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Unit 4

Genetics

TermDefinition
Cells Smallest structural, functional, and biological unit of all living organism.
Daughter Cell The result of Mitosis that results in two cells having the same number and kind of chromosomes as the parent cell.
Sexual Reproduction Type of reproduction by which offspring arise from two parents.
Asexual Reproduction Type of reproduction by which offspring arise from a single organism and is produced by mitosis in which the offspring inherit the genes of only one parent.
Offspring The product of reproduction.
Genetically Identical Offspring is uniform or an exact copy of the parent.
Chromosomes Thread-like molecules that carry heredity information that are made of protein and one molecule of DNA and most have arranged pairs within the nucleus of the cell.
Gene Basic physical and functional unit of heredity which is made up of DNA.
Binary Fission Fully grown parent cell splits into two halves, producing two new cells, common in prokaryotes, and occurs in some single-celled eukaryotes.
Diverse Offspring The products of Sexual Reproduction that have a genetically unique combination of DNA from both parents.
Uniform Offspring The products of Asexual Reproduction that have genetically identical DNA from a single parent.
Unicellular Organism that is composed of only one cell.
Multicellular Organism that is composed of multiple cells working together.
Fertilization When a sperm enters an ova.
Budding Offspring grows out of the body of the parent (buds).
Heredity The transfer of traits from one generation to another generation.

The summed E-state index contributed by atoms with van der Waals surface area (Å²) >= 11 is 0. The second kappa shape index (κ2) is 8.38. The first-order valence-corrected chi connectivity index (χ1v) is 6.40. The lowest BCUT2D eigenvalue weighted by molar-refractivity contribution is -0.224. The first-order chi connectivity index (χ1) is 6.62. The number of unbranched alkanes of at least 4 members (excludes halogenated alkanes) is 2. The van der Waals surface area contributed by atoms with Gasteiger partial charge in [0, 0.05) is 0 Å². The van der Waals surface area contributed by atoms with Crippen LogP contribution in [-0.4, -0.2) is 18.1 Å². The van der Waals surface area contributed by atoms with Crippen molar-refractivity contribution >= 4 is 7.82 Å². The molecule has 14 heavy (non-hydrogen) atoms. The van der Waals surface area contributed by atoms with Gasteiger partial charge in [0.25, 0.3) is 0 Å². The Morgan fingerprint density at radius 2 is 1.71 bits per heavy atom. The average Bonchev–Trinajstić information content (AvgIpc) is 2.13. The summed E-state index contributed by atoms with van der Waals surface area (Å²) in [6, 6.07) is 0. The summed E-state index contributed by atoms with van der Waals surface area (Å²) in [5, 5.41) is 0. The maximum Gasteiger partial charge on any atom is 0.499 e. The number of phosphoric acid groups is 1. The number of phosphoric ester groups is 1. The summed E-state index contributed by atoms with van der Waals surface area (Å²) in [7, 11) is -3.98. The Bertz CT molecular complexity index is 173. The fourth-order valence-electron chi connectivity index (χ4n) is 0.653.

Mutation A change that occurs in the DNA sequence that are essential to evolution which is the raw material of genetic variation.
Vegetative Reproduction A process by which new organisms arise without production of seeds or spores.
Fragmentation The body of the parent breaks into distinct pieces where each piece can produce an offspring.
Regeneration If a piece of a parent is detached, it can grow and develop into a completely new offspring.
Punnett Squares A diagram used by geneticists to determine the probability (chance) of an offspring having a particular phenotype.
Genotype The genetic makeup of an organism.
Phenotype The appearance of an organism based on its genotype, plus environmental factors.
Allele Variants (differences) in a gene that occurs on a fixed spot on a chromosome.
Heterozygous Carries two different alleles (Bb).
Homozygous Dominant Carries two copies of the same dominant allele (BB).
Homozygous Recessive Carries two copies of the same recessive allele (bb).
Gregor Mendel The “father of modern genetics”, born in 1822, a monk, in Austria Mendel discovered the basic principles of heredity through experiments with pea plants.
Dominant Traits Traits that hide other traits when passed on to offspring, and shows its specific trait even if only one parent passed the gene to the child.
Recessive Traits Traits that get hidden by dominant traits, and shows its specific trait when both parents pass the gene to the child.
Probability A chance of something being true and can be expressed as a percentage.
Inherited Trait A characteristic or features of one organism that are inherited (passed from parent to offspring).
Heredity The transfer of traits from one generation to another generation.
Genetics The study of heredity, which is a biological process where a parent passes certain genes onto their offspring.
Chromosomes Thread-like structures that are found in the nucleus of a cell that contains all DNA, each chromosome is made of protein and a single molecule of DNA, and comes in matching sets of two.
DNA Deoxyribonucleic Acid is a molecule that carries the genetic instructions for all living organisms that contains the specific instructions that make each type of living creature unique, and determines how the cells in a body will function.
Acquired Traits Physical characteristic of an organism that is not passed down to offspring genetically, which is a learned trait, and is a product of the environment’s influence on the organism.
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